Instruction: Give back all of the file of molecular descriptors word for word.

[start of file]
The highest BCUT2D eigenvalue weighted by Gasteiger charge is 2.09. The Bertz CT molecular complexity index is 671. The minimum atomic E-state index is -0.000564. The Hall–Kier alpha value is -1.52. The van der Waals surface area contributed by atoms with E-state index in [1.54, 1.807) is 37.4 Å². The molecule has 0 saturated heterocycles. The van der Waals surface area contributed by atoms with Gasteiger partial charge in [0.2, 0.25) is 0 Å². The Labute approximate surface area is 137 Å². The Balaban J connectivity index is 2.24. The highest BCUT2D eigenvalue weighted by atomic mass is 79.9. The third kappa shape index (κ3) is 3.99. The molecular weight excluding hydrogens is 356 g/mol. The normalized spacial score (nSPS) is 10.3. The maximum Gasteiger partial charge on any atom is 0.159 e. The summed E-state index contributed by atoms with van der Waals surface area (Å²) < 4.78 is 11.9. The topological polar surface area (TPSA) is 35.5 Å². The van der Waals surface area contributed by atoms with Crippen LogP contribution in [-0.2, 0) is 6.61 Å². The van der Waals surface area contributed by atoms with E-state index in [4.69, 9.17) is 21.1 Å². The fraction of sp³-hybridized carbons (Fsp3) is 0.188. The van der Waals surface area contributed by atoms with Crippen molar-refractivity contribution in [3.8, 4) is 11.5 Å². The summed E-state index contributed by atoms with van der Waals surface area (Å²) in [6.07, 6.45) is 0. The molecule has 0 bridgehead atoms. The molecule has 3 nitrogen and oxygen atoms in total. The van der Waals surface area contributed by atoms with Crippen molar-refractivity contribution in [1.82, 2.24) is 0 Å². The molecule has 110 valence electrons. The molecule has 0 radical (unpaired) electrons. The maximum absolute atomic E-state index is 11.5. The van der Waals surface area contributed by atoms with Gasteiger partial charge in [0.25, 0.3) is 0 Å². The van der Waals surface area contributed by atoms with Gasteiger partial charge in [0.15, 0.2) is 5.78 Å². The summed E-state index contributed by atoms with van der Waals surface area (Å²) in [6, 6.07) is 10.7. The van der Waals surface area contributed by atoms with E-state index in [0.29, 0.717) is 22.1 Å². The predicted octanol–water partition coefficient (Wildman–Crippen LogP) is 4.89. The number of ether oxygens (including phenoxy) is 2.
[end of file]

The highest BCUT2D eigenvalue weighted by Gasteiger charge is 2.09. The Bertz CT molecular complexity index is 671. The minimum atomic E-state index is -0.000564. The Hall–Kier alpha value is -1.52. The van der Waals surface area contributed by atoms with E-state index in [1.54, 1.807) is 37.4 Å². The molecule has 0 saturated heterocycles. The van der Waals surface area contributed by atoms with Gasteiger partial charge in [0.2, 0.25) is 0 Å². The Labute approximate surface area is 137 Å². The Balaban J connectivity index is 2.24. The highest BCUT2D eigenvalue weighted by atomic mass is 79.9. The third kappa shape index (κ3) is 3.99. The molecular weight excluding hydrogens is 356 g/mol. The normalized spacial score (nSPS) is 10.3. The maximum Gasteiger partial charge on any atom is 0.159 e. The summed E-state index contributed by atoms with van der Waals surface area (Å²) < 4.78 is 11.9. The topological polar surface area (TPSA) is 35.5 Å². The van der Waals surface area contributed by atoms with Crippen LogP contribution in [-0.2, 0) is 6.61 Å². The van der Waals surface area contributed by atoms with E-state index in [4.69, 9.17) is 21.1 Å². The fraction of sp³-hybridized carbons (Fsp3) is 0.188. The van der Waals surface area contributed by atoms with Crippen molar-refractivity contribution in [3.8, 4) is 11.5 Å². The summed E-state index contributed by atoms with van der Waals surface area (Å²) in [6.07, 6.45) is 0. The molecule has 0 bridgehead atoms. The molecule has 3 nitrogen and oxygen atoms in total. The van der Waals surface area contributed by atoms with Crippen molar-refractivity contribution in [1.82, 2.24) is 0 Å². The molecule has 110 valence electrons. The molecule has 0 radical (unpaired) electrons. The maximum absolute atomic E-state index is 11.5. The van der Waals surface area contributed by atoms with Gasteiger partial charge in [0.25, 0.3) is 0 Å². The van der Waals surface area contributed by atoms with Gasteiger partial charge in [0.15, 0.2) is 5.78 Å². The summed E-state index contributed by atoms with van der Waals surface area (Å²) in [6, 6.07) is 10.7. The van der Waals surface area contributed by atoms with E-state index in [0.29, 0.717) is 22.1 Å². The predicted octanol–water partition coefficient (Wildman–Crippen LogP) is 4.89. The number of ether oxygens (including phenoxy) is 2.